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Article

The Gut Microbiota of the Egyptian Mongoose as an Early Warning Indicator of Ecosystem Health in Portugal

1
National Institute for Agrarian and Veterinary Research (INIAV, IP), Wildlife, Hunting and Biodiversity R&D Unit, 2780-157 Oeiras, Portugal
2
Centre for Ecology, Evolution and Environmental Changes (cE3c), Faculdade de Ciências da Universidade de Lisboa, 1749-016 Lisboa, Portugal
3
Biosystems & Integrative Sciences Institute (BioISI), Faculdade de Ciências da Universidade de Lisboa, 1749-016 Lisboa, Portugal
4
Departamento de Biologia & CESAM, Universidade de Aveiro, 3810-193 Aveiro, Portugal
*
Author to whom correspondence should be addressed.
Int. J. Environ. Res. Public Health 2020, 17(9), 3104; https://doi.org/10.3390/ijerph17093104
Received: 1 April 2020 / Revised: 20 April 2020 / Accepted: 27 April 2020 / Published: 29 April 2020
(This article belongs to the Special Issue Animals as Environmental Sentinels of Humans Infections)
The Egyptian mongoose is a carnivore mammal species that in the last decades experienced a tremendous expansion in Iberia, particularly in Portugal, mainly due to its remarkable ecological plasticity in response to land-use changes. However, this species may have a disruptive role on native communities in areas where it has recently arrived due to predation and the potential introduction of novel pathogens. We report reference information on the cultivable gut microbial landscape of widely distributed Egyptian mongoose populations (Herpestes ichneumon, n = 53) and related antimicrobial tolerance across environmental gradients. The panel of isolated species is consistent with the typical protein-based diet of a carnivore: Firmicutes predominate (89% of individuals), while Clostridiales, Enterobacteriales, and Lactobacillales are the major classes. Forty-one individuals (77.4%) harbour Clostridium spp. A spatial influence on mongooses’ microbiota is confirmed by nonmetric multidimensional scaling analysis, with a significant contribution of municipality to their microbiota composition. Antimicrobial susceptibility testing of mongoose commensal bacteria to 28 compounds evidences xenobiotic tolerance of Escherichia coli (E. coli), enterococci, Salmonella Spartel and Mbandaka serotypes and Pseudomonas bacteria, among others. The common isolation of antimicrobial tolerant microbiota from the mongoose’s gut suggests this species is exposed to anthropogenic influence and is affected by forestry and agricultural-related practices, reflecting its easy adaptation to ecological gradients across agroecosystems. We thus propose regular microbial and phenotypic resistance profiling of widely distributed mongooses as a sentinel tool for xenobiotics’ lifecycle and ecosystem health in Portugal. View Full-Text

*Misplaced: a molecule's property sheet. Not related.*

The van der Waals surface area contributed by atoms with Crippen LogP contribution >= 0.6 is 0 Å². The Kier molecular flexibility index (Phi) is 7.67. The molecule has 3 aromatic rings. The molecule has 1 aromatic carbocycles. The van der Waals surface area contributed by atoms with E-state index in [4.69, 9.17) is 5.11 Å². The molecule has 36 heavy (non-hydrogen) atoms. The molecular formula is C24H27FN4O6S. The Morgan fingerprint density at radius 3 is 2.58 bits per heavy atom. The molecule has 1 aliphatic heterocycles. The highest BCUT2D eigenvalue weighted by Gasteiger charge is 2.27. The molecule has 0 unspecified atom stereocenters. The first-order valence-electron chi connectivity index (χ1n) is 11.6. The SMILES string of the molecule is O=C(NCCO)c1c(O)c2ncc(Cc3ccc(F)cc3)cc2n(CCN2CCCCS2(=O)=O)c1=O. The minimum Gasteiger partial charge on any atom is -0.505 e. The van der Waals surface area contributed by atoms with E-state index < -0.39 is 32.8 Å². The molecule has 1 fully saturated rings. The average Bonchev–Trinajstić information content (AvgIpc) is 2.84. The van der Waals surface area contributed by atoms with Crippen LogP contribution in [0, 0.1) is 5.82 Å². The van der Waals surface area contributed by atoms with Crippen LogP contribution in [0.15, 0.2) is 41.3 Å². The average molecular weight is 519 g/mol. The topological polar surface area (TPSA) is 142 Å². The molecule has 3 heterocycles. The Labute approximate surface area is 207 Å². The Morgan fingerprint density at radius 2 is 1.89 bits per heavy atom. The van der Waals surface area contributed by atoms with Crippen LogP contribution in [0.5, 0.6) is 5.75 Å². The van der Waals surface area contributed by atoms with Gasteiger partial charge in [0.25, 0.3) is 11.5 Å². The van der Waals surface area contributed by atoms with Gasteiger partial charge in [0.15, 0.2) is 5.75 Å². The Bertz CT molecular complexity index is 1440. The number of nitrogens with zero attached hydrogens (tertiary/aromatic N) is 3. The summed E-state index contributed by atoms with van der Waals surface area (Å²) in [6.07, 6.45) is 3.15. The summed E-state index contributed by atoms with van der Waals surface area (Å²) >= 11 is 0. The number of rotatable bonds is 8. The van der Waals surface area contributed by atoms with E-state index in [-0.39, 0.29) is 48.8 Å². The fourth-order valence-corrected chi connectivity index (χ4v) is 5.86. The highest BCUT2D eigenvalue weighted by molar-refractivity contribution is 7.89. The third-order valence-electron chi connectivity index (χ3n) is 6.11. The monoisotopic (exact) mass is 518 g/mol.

Keywords: Herpestes ichneumon; Egyptian mongoose; carnivores; gut microbiota; antimicrobial tolerance; ecosystem health; wildlife management; human health Herpestes ichneumon; Egyptian mongoose; carnivores; gut microbiota; antimicrobial tolerance; ecosystem health; wildlife management; human health
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MDPI and ACS Style

Cunha, M.V.; Albuquerque, T.; Themudo, P.; Fonseca, C.; Bandeira, V.; Rosalino, L.M. The Gut Microbiota of the Egyptian Mongoose as an Early Warning Indicator of Ecosystem Health in Portugal. Int. J. Environ. Res. Public Health 2020, 17, 3104. https://doi.org/10.3390/ijerph17093104

AMA Style

Cunha MV, Albuquerque T, Themudo P, Fonseca C, Bandeira V, Rosalino LM. The Gut Microbiota of the Egyptian Mongoose as an Early Warning Indicator of Ecosystem Health in Portugal. International Journal of Environmental Research and Public Health. 2020; 17(9):3104. https://doi.org/10.3390/ijerph17093104

Chicago/Turabian Style

Cunha, Mónica V., Teresa Albuquerque, Patrícia Themudo, Carlos Fonseca, Victor Bandeira, and Luís M. Rosalino 2020. "The Gut Microbiota of the Egyptian Mongoose as an Early Warning Indicator of Ecosystem Health in Portugal" International Journal of Environmental Research and Public Health 17, no. 9: 3104. https://doi.org/10.3390/ijerph17093104

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